A lot of intarsia tutorials & books might lead knitters to believe there’s only one way to knit an intarsia pattern successfully. In reality, as with any knitting, the choice for how to work your own work is up to one thing only: you. If you’re someone who prefers their WIPs (works-in-progress) to look immaculate and tangle-free as you go, that’s fine! If you’d rather get on with your knitting, tangles be damned (i.e. dealt with later), that’s fine too! In today’s intarsia tutorial, I’m going to walk you through how exactly to work an intarsia pattern without bobbins or butterflies, as well as the case for letting your intarsia look a bit disorganized as you go.
How to knit intarsia without bobbins or butterflies
First up, let’s take a look at some ways to knit intarsia without bobbins or butterflies. In particular, this video covers how to work from opposite ends of the same skein of yarn, as well as letting your yarn tails fly free as you knit.
Wondering why you’d want to deal with the inevitable tangles that happen as a result of bobbin-free intarsia knitting? I’ve made a little video to explain why you might want to give it a go.
My two cents: Personally, I’m a big fan of this style of intarsia knitting, thanks in part to a workshop I took at Vogue Knitting Live with Julia Farwell-Clay this year. She’s a brilliant intarsia pattern designer, so I figured I’d listen to her when it came to honing my intarsia knitting skills ahead of releasing my Intarsia Mountain pattern design. In the workshop she talked about simply (and I’m paraphrasing) getting on with it when knitting intarsia. This concept was a total game changer for me. Before, the idea of militantly estimating and bobbin-ing my tails seemed counter-productive to the goal of actually finishing a knitting project. With inspiration from Julia giving me the confidence I needed to just go for it, I’m now full-on obsessed with intarsia as a technique from a knit design perspective.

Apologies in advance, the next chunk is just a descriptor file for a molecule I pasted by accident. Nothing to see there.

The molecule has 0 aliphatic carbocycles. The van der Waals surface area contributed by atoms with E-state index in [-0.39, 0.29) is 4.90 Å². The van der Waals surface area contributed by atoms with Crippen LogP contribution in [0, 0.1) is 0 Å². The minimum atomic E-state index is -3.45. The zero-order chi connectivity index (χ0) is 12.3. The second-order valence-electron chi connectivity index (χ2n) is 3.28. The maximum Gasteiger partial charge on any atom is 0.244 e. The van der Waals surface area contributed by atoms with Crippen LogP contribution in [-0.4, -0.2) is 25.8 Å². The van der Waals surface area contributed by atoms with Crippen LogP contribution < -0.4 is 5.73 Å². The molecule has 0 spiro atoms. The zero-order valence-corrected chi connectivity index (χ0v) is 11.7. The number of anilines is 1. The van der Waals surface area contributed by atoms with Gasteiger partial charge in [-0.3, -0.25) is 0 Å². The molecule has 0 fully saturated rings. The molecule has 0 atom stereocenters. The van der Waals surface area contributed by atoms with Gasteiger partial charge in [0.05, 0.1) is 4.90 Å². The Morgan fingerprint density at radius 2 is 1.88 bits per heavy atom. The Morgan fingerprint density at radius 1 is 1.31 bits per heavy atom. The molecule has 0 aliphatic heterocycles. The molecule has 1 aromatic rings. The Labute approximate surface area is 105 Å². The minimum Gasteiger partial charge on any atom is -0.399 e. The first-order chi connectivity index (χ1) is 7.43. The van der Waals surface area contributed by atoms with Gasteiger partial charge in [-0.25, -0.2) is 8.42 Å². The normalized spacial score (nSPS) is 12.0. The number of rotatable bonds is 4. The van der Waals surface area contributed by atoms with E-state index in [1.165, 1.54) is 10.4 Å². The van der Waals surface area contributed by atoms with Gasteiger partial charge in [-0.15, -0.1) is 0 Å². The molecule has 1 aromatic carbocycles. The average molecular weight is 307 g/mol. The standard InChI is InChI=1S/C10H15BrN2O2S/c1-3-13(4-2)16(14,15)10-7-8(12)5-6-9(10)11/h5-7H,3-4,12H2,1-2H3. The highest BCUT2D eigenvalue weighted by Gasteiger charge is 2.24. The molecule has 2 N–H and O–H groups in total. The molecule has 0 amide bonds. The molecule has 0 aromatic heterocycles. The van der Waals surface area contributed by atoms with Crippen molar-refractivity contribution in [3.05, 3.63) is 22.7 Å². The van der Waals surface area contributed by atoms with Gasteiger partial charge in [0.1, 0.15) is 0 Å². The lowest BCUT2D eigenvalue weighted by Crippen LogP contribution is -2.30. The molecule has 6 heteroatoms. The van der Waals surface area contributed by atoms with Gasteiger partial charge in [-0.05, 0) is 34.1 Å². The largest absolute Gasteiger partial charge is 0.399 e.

Do you have to knit “disorganized” instarsia? Not at all.
I’ll say this again because it bears repeating: your knitting is your own. If you think knitting intarsia in a more disorganized style isn’t your cup of tea, you go ahead and make those bobbins. But if you want to give his approach a try to see if it suits your personal knitting style, do it! There’s a great (and free) practice swatch in this post if you want a low-risk pattern to try out organized and disorganized intarsia for yourself.